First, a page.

MARK A. SACCULLO, as Successor Trustee of the Anthony L. Saccullo Irrevocable Trust for the benefit of Mark A. Saccullo, Plaintiff-Counter Defendant-Appellant,
UNITED STATES OF AMERICA, Defendant-Counter Claimant-Appellee. DOROTHY A. SACCULLO, Counter Defendant-Appellant, TAX COLLECTOR OF CHARLOTTE COUNTY, FLORIDA, Counter Defendant,
from the United States District Court for the Middle District
of Florida, D.C. Docket No. 8:16-cv-00410-CEH-TBM
MARCUS, NEWSOM, and ANDERSON, Circuit Judges.
NEWSOM, CIRCUIT JUDGE:
relic of the English legal tradition holds that, as a general
matter, the sovereign (here, the United States) is not bound
by statutes of limitation or subject to laches. The question
before us is how this vestigial rule-nullum tempus
occurrit regi, or, as the parties here call it, the
"Summerlin" principle, after United
States v. Summerlin, 310 U.S. 414, 416 (1940)-interacts
with a Florida law designed to correct technical flaws in
issue in this case is whether Fla. Stat. §
95.231, which operates to cure certain defective deeds after
the passage of five years, applies to a parcel on which the
United States has asserted a federal estate-tax lien.
Here's the (very) short story: In 1998, the
appellant's aging father executed a deed conveying
property to a trust created for the appellant's
benefit-but unfortunately, failed to procure a second
witness, as Florida law requires. Following the
appellant's father's death in 2005, the United States
assessed an estate tax on the property-which it said remained
in the estate despite the attempted conveyance-and, when the
tax remained unpaid, imposed a series of liens. The question
here is whether Summerlin forestalls enforcement of
§ 95.231's five-year-cure provision to defeat the
United States' estate-tax claim. We hold that it does
not. Section 95.231 cured the deed in question, thereby
effectuating the intended conveyance and transferring the
property out of the father's estate, well before the
United States' claim could have vested. The Florida
statute, therefore, didn't cut off a preexisting claim in
a way that might offend Summerlin; rather, it
simply-and validly-prevented that claim from coming into
being in the first place.
Saccullo has lived on the property at issue here, the site of
his childhood home, since 1991. In 1998, Mark's father
Anthony, who owned what we'll call "the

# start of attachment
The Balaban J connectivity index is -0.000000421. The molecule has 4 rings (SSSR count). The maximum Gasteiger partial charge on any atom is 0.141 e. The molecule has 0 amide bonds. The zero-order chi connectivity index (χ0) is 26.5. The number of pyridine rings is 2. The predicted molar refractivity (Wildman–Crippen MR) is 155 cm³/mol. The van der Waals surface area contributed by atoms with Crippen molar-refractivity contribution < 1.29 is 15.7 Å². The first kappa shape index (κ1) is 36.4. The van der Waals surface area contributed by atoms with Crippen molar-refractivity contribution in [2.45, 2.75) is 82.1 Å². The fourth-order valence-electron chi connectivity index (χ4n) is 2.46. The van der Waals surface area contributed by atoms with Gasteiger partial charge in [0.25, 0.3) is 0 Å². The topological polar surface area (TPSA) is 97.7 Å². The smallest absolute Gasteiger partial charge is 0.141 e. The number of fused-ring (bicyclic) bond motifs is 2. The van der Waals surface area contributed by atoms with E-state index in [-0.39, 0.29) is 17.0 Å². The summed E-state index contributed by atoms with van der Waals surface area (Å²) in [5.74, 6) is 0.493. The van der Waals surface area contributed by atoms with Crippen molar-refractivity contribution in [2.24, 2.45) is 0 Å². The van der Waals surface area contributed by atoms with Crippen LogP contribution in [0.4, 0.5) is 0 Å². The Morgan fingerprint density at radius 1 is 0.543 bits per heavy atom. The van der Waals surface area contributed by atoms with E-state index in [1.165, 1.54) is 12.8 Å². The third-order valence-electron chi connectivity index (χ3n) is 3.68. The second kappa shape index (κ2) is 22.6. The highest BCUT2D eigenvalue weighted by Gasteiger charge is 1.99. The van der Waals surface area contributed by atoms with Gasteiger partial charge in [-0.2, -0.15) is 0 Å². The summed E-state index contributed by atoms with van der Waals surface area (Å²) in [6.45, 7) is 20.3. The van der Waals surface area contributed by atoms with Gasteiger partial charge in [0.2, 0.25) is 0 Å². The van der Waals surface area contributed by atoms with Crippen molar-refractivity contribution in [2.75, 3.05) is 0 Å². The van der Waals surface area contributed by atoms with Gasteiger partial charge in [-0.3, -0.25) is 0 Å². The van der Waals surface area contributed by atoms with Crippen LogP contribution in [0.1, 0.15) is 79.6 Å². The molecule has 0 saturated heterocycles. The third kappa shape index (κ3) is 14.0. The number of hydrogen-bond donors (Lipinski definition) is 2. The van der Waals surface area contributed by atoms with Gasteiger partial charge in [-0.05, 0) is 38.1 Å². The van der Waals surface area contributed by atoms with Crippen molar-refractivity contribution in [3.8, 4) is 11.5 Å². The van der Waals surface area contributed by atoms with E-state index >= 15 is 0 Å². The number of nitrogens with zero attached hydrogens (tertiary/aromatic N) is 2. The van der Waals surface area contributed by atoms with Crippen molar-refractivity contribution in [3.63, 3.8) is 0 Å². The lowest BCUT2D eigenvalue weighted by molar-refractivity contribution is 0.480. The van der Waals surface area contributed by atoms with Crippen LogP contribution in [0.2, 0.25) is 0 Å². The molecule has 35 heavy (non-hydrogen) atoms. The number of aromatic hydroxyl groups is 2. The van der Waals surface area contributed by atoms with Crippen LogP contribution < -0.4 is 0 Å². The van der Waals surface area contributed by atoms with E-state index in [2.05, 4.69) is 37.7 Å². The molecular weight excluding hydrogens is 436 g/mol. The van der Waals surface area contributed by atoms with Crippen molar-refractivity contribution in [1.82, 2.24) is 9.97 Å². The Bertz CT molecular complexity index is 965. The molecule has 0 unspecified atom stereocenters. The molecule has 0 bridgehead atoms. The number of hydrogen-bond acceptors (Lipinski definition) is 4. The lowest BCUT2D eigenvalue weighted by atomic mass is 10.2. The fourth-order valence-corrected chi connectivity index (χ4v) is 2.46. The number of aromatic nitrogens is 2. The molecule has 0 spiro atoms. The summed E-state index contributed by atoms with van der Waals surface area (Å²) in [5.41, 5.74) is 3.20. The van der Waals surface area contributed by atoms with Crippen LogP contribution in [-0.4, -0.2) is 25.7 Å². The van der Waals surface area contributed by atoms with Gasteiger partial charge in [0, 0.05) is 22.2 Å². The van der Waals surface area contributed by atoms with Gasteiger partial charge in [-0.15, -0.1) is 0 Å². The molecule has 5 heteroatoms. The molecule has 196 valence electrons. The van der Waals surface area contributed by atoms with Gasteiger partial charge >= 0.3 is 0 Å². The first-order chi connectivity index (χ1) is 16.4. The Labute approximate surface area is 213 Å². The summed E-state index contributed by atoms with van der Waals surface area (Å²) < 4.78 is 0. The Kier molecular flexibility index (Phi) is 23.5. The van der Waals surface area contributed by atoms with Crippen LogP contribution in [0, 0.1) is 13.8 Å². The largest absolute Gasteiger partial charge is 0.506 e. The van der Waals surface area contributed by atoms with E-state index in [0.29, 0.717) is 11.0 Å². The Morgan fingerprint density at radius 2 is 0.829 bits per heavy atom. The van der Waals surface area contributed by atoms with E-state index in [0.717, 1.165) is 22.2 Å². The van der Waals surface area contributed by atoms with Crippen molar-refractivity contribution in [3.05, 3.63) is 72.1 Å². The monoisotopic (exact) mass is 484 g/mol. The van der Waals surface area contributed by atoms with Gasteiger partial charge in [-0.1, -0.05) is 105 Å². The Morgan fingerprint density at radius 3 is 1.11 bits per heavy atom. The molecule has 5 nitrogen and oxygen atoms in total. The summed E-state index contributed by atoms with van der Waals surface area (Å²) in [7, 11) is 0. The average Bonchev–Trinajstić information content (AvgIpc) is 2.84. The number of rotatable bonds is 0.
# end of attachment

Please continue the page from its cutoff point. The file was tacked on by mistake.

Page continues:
Property" in fee simple, executed a deed that purported
to convey it to the "Anthony L. Saccullo Irrevocable
Trust for the benefit of Mark A. Saccullo." For the most
part, the deed conformed to the necessary formalities, and it
was properly notarized and recorded in December 1998. There
was just one glitch: the deed bore the signature of only one
witness, not the two required by Fla. Stat. § 689.01.
That failure effectively negated the conveyance-at least for
the time being, but more on that later-and despite the deed,
Anthony retained title to the Property.
Anthony died in December 2005, Mark became the trustee of his
father's irrevocable trust. Mark filed an estate-tax
return and-mistakenly it now seems-included the Property
among the estate's assets. In 2007, the IRS assessed an
estate tax of almost $1.4 million, apparently under the
impression that the estate still owned the Property. Shortly
thereafter, Mark, acting in his capacity as trustee, conveyed
the Property via quitclaim deed to himself and his wife.
the estate-tax liability remained delinquent, the government
filed two tax-lien notices with Charlotte County, Florida-one
against the estate in 2012, and another against the Property
in 2015. The IRS later administratively seized the Property
and unsuccessfully sought to sell it, as the estate-tax
liability increased to $1.6 million.
the administrative seizure, Mark filed a quiet-title action
in the United States District Court for the Middle District
of Florida, contending that the liens didn't cover the
Property because it was (in fact) not part of his
father's estate when he died. The government
counterclaimed, seeking to foreclose on its liens.
government subsequently moved for summary judgment on its
counterclaim arguing, as relevant here, that the Property
remained in Anthony's estate, and was thus "subject
to [the government's] tax lien" because, as
explained above, "the 1998 deed was not properly
witnessed." In opposing the government's motion,
Mark relied on Fla. Stat. § 95.231, which, in relevant
part, states that
[f]ive years after the recording of an instrument required
to be executed in accordance with s. 689.01 . . . from
which it appears that the person owning the property
attempted to convey [the property], . . . the instrument .
. . shall be held to have its purported effect to convey
[the property] . . . as if there had been no lack of . . .
witness or ...